San Bruno residents will likely be asked to vote on a new tax in November, with a narrow majority of city council this week approving a property transfer fee to boost city revenue.
Details will be worked out next month, but council members agreed the tax would target commercial properties and large residential properties, but not single-family residences. The move comes as the city has seen a growing number of high-priced real estate sales, such as the recent $328 million sale of the Tanforan Mall or the $215 million sale of the Bayhill campus to YouTube.
“We’re letting money go and we also have to respond to residents asking why there’s no money coming from these sales,” Vice Mayor Linda Mason said. “We really have to take what we want in our city seriously and that’s something I think we absolutely have to move forward with.”
Rates may vary and will be discussed by council following the collection of ballot data. San Mateo has a transfer tax rate of 0.5%, while other Bay Area cities have rates as high as 1.3%. Some also have tiered rates like Berkeley’s, which slides up to 2.5% for transactions over $2.5 million.
City staff estimated that, based on the city’s last five years of sales, a levy could net the city between $61,000 and $2.7 million annually.
Establishing the tax would require a charter – moving the city away from its general law classification. While other measures could be added to a charter question on the ballot, council members have expressed concern that this could prevent the initiative from gaining voter support.
Last week, the council signaled its support for moving to choice or approval voting, systems that provide alternatives to the city’s current elections that allow voters to choose only their preferred candidate. The move would also require a charter, and the measure could be included in the tax issue. Council also expressed a desire to establish term limits for council members and to repeal the city mayor-elect council arrangement, measures that do not require a charter but could also be added to the question.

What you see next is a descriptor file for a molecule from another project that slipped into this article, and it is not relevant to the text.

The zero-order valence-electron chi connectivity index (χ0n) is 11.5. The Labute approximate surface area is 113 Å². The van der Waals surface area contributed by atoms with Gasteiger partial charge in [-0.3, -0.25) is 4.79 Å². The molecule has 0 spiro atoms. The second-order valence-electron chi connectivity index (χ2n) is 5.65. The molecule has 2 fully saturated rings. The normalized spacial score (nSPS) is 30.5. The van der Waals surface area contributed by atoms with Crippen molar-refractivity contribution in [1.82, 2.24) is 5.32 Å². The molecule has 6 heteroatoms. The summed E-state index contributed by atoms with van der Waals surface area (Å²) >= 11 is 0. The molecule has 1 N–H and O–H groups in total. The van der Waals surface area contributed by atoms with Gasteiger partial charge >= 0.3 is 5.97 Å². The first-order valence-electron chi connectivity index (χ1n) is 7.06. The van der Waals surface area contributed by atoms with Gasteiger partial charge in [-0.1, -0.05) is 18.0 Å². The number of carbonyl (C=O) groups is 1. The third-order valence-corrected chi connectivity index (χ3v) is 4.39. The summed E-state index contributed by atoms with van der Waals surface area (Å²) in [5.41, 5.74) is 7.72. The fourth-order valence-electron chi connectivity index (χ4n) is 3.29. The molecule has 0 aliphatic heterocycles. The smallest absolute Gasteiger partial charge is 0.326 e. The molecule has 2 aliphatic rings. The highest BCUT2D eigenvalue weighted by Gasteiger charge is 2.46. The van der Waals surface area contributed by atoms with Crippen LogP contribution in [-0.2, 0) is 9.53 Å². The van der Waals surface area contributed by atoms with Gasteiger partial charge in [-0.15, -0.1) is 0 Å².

City staff estimated that each separate voting question would cost the city about $10,000.
“If I’m a voter and I really, really hate term limits, I’m not going to go on the whole charter and then none of this will pass, so even though it’s more expensive, I think they should be separate items,” council member Tom Hamilton said.
Council member Marty Medina agreed, adding that while he would like the other changes, the city’s most important need was to increase revenue.
Council member Michael Salazar, joined by Mayor Rico Medina, showed less enthusiasm for the tax, however. Salazar said that while big companies like YouTube wouldn’t “even flinch,” it could impact smaller operators.
“If you’re an individual and you’ve invested in commercial properties, that would basically impact the value of your properties, and that’s not trivial,” he said.
Rico Medina pointed to other fees the city has recently implemented or increased, such as development impact fees and property taxes.
The city’s revenue estimate was based on the inclusion of all properties except residential buildings with fewer than five units. It included retail space, office buildings, hotels, industrial properties and vacant land. The tax, if implemented, could also be structured to only include properties above a certain price threshold.
City Manager Jovan Grogan said the city will hire a polling consultant to determine the likelihood of success for any combination of ballot initiatives. He said the council would meet again in April to discuss the matter further.